Good luck. To all of us.

The Most Important Thing

I am not a big fan of the idea of a bucket list. It’s definitely a good idea to have goals, and things you’re working towards, but putting it into a big list like that has the potential to cause problems. There’s a concept in the hiking and climbing world of “peak bagging”. The idea being that you just climb mountains in some group or category and check them off a list. As I recall, the community’s feelings on this are mixed. Some think it’s a fine thing to do as a challenge. Others see it as cheapening an experience of climbing and exploring nature.

I myself engaged in something similar to “peak bagging” a few summers ago with my cycling. Early in the season, I declared I was going to ride 2000 miles. The number was mostly arbitrary, but based a bit on what I had done previously, and what I felt I could do if I focused on it. In the end, I did achieve that goal. Unfortunately, after reflecting on that summer and the rides I did, I was far from satisfied. To ride that much, with the schedule I had, meant that every possible free night, weekend and good weather time slot needed to be devoted to a ride. I passed up doing other things on weekends saying, “oh, no can do, gotta ride this weekend.” The rides I was doing weren’t even that fun either. I had one ride that was a relatively straightforward perfect metric century. It was far from the most exciting ride, but I just kept doing it. Over and over. Sixty more miles on the tally each time.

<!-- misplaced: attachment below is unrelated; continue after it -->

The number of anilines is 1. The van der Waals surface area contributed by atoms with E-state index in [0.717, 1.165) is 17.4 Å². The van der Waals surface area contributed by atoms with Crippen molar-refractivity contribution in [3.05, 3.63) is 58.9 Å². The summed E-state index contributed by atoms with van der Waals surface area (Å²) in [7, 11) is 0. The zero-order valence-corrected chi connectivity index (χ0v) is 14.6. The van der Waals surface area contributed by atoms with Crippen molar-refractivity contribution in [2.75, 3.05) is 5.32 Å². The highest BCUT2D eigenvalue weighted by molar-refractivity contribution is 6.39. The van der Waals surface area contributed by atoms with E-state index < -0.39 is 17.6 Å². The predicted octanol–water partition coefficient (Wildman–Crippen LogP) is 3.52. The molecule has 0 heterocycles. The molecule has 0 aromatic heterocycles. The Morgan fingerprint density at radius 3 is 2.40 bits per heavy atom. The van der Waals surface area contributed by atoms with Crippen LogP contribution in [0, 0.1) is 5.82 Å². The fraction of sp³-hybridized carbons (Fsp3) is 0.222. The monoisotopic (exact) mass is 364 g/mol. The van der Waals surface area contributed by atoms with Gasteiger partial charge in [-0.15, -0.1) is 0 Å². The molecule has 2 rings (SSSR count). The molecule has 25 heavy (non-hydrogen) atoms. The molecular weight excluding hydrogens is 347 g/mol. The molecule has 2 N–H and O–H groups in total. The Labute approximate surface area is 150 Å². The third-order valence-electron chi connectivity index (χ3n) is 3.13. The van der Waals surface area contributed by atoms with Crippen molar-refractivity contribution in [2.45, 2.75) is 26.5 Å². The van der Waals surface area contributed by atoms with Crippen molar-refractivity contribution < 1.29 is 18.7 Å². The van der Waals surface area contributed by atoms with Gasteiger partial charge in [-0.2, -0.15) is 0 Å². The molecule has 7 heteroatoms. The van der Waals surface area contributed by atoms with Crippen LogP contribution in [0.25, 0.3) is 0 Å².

The following summer, I really regretted doing that. I was proud to have ridden so much, but the cost felt too high. I wasn’t riding for the love of the sport, and the enjoyment of going places by bike, but for the miles. Instead of trying to find the highest mile rides, I started doing rides that were just fun and interesting, regardless of how many miles they were. At the end of the summer, I hadn’t ridden 2000 miles, but I did have some good memories of fun rides. I was also able to diversify the stuff I did because I didn’t feel like I had to ride all the time. It was much more relaxing.